Our state, though nestled on the far fringe of the country with unfriendly hilly terrain to welcome visitors, does not lag much behind in terms of awareness and utilization of available technological developments, and one thing which the people of the state has taken to with gusto, more out of necessity rather than convenience is the information technology or, simply put- IT. The advent of this amazing technology has indeed changed the way the public view things. People can now understand a broader perspective of all issues and hence, can form their own informed judgement. The curiosity and inquisitiveness of the people has also been aroused, leading to a more scientific temper of mind that questions various beliefs. It has also undoubtedly brought the world closer, thereby easing the frustrations of having to deal with the difficulties of overcoming physical barriers regarding communication and transport, or that inextricable feeling of being sidelined.
While IT is not the panacea to the shortcomings of the society, it is indeed a game-changing aspect, and can be utilized to even effect in our state. Take for instance the protracted problem of distributing, and more importantly, that of collecting bills for various public facilities being provided by the Government. How many of us have really seen a water bill in the last decade or so? And who should we inquire about any matter relating to any Government Department in the state. The obvious solution in this time and age is to Google, which is possible only if and when the information and details are made available by the Government. And when online stores are successfully functioning despite the initial concerns regarding the safety of the payment methods, such fears has been proven unfounded. The whole concept of implementing IT in Governance, as envisaged in the NeGP (National eGovernance Project) Vision, to “Make all Government services accessible to the common man in his locality, through common service delivery outlets and ensure efficiency, transparency & reliability of such services at affordable costs to realize the basic needs of the common man” should be made functional, with additional services included as required to facilitate generation of revenue for the state.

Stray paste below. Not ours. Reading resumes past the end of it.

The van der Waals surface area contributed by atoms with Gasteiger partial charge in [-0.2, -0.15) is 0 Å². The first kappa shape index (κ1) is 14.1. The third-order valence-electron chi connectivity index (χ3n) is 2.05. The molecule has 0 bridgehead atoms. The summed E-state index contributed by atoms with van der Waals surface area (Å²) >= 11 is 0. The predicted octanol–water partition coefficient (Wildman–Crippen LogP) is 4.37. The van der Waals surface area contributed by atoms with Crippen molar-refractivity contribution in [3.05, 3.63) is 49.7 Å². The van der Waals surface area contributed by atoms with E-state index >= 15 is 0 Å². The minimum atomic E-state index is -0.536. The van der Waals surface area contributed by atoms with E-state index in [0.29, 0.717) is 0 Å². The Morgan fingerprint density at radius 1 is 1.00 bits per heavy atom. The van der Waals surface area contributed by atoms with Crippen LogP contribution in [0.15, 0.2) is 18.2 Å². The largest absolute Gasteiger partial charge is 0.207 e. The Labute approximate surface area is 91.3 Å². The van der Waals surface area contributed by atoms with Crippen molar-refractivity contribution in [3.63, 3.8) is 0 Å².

A fully functional Common Service Centre (CSC) implemented under the NeGP formulated by the Department of Electronics and Information Technology (DeitY- a full-fledged ministry since 19 July 2016, which henceforth is known as the Ministry of Electronics and Technology, bifurcating it from the Ministry of Communications and Information Technology) are Information and Communication Technology enabled front end service delivery points at the village level for delivery of Government, Financial, Social and Private Sector services in the areas of Agriculture, health, education, entertainment, FMCG products, banking, insurance, pension, utility payments etc. The big question is: are these centers functioning as required, or are they just formalities to make up the numbers in the report sheet of the Government?
What steps have the Government taken up to create awareness amongst the public so as to educate them, and ultimately enable them to access the services provided at these centers? It is clearly evident that there need a lot to be done before such supposedly beneficial services reach the public and make their lives that little more convenient. A concerted proactive approach to create awareness and to educate the mass on the development activities and services should be carried out to ensure that such beneficial and positive steps are not wasted, especially in the present situation when the normal functioning and social interactions are greatly restricted- a situation which is more than likely to continue in the foreseeable future.